A sermon by Rev Richard Keith on Mark 2:1-12 on Sunday 26 August 2018
What do you want? What do you think you need? Do you want a nice home, healthy children and a long and prosperous life? Do you want a good, well paid job without too much overtime? What do you want? What do you think you need?
Do you need food and drink, clothes and shelter, family and friends? Do you need a good education, fulfilling work, and a few weeks off at Christmas? Do you need love, understanding, peace, and rest? What do you want? What do you think you need?
We all have so many wants and needs. Our lives are full of competing goals and desires. We want so much and we often feel disappointed. But what do we really need? This morning as we look at the account of the paralysed man in Mark chapter 2, we learn what our greatest need is and that Jesus is the one who meets it.
The group of five men who went to see Jesus that day was just one big bundle of wants and needs. Four of the men didn’t need much. They were strong and healthy. They probably had families of their own and were able to support them, working hard for a boss, or maybe even in their business or on their own farm. If they weren’t too ambitious, if they didn’t want too much, they were probably able to live happy and fulfilling lives. They could probably buy everything they needed in the market place with the money they earned each day.
But their friend needed almost everything. He couldn’t walk. He was paralysed. We don’t know if he was born that way or if he’d had an injury or got sick. But he was in great need. There was no public hospital system in those days. No worker’s compensation. No invalid pension. A man who couldn’t walk couldn’t work. And a man who couldn’t work was at the mercy of the kindness of his family and friends. Everything he wanted was probably out of his reach.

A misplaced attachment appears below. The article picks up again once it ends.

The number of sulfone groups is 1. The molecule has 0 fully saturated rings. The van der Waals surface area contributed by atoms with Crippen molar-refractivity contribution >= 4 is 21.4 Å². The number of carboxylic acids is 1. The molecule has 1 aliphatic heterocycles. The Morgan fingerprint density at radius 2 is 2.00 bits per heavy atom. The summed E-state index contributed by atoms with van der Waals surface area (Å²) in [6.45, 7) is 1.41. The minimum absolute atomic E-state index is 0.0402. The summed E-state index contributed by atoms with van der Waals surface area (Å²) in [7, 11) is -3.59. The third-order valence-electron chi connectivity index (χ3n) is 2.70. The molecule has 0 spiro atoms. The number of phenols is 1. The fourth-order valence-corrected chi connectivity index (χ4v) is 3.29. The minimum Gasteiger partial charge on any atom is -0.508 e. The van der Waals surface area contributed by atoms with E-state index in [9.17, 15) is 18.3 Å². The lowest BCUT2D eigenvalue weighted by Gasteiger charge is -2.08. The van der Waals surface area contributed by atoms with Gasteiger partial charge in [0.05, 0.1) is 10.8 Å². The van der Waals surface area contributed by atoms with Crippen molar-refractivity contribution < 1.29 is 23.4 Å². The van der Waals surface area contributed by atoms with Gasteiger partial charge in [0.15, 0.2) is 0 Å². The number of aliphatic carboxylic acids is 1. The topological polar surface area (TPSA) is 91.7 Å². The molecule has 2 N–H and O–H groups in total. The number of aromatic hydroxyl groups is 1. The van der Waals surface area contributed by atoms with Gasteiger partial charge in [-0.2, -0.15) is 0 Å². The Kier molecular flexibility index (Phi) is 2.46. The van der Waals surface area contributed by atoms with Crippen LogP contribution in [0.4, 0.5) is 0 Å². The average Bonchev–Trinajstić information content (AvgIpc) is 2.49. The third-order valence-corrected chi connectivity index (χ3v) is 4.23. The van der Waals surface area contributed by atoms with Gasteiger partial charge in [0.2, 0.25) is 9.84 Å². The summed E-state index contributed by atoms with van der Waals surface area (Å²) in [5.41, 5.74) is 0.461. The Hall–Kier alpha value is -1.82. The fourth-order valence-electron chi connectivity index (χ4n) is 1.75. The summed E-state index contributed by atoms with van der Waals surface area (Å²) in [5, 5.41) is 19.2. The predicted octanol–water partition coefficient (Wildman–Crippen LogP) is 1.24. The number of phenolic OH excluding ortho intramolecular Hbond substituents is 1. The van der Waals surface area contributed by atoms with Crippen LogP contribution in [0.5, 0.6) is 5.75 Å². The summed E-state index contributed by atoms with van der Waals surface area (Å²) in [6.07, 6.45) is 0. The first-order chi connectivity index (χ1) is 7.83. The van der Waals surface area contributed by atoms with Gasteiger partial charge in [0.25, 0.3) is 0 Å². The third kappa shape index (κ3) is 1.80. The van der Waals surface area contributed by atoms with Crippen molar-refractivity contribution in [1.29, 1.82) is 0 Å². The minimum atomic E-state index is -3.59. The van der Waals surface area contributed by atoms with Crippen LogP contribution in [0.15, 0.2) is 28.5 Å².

Then one of them heard that Jesus was back in town and they remembered the fuss he’d caused the last time he was in Capernaum. He had cast a demon out of a man in the synagogue. That evening the whole town had turned up where Jesus was staying and they had brought their sick friends and family members. Jesus had healed them all and then suddenly disappeared the very next day before the four men could get their act together to bring their paralysed friend to see Jesus. Well, they weren’t going to miss this second chance. Nothing was going to stand in their way.
The five men came to the house where Jesus was. The paralysed man was lying on a mat and his four friends were carrying it each by one of its corners. They got to the house all right, but when they got there, they couldn’t get in. Jesus was inside and so many people had come to hear him speak, so many had come to see a miracle, that the whole place was packed. There was standing room only. The kitchen was full of people. The dining room was full of people. All the hallways contained wall to wall people. No one could get in. They couldn’t get in through the doors. They couldn’t get in through the windows. The people were listening to Jesus. And he was preaching to them the word. The good news of the kingdom.
Of course, we shouldn’t be surprised. This is the kind of reaction you get when God meets humanity face to face in the flesh in his Son. This is the response when the Spirit of life manifests his power on earth. Jesus was a man who turned heads, that made people stand up and listen. His words were like the rain on the hot dry land, restoring life and hope. And his deeds, his actions broke the chains of the oppressed, setting them free from their infirmities, opening the prison doors of their disabilities. Jesus brought healing where there was pain. He brought movement where there was paralysis. He brought light into the darkness, and music to those who lived in silence. No wonder they crowded around him. They beat down the doors just to be with him. God his Father had affirmed him as his Son with the gift of his Spirit. The words and deeds of Jesus were like the coming of the dawn of the kingdom of God. To meet Jesus, to hear him, was like waking up for the first time in your life.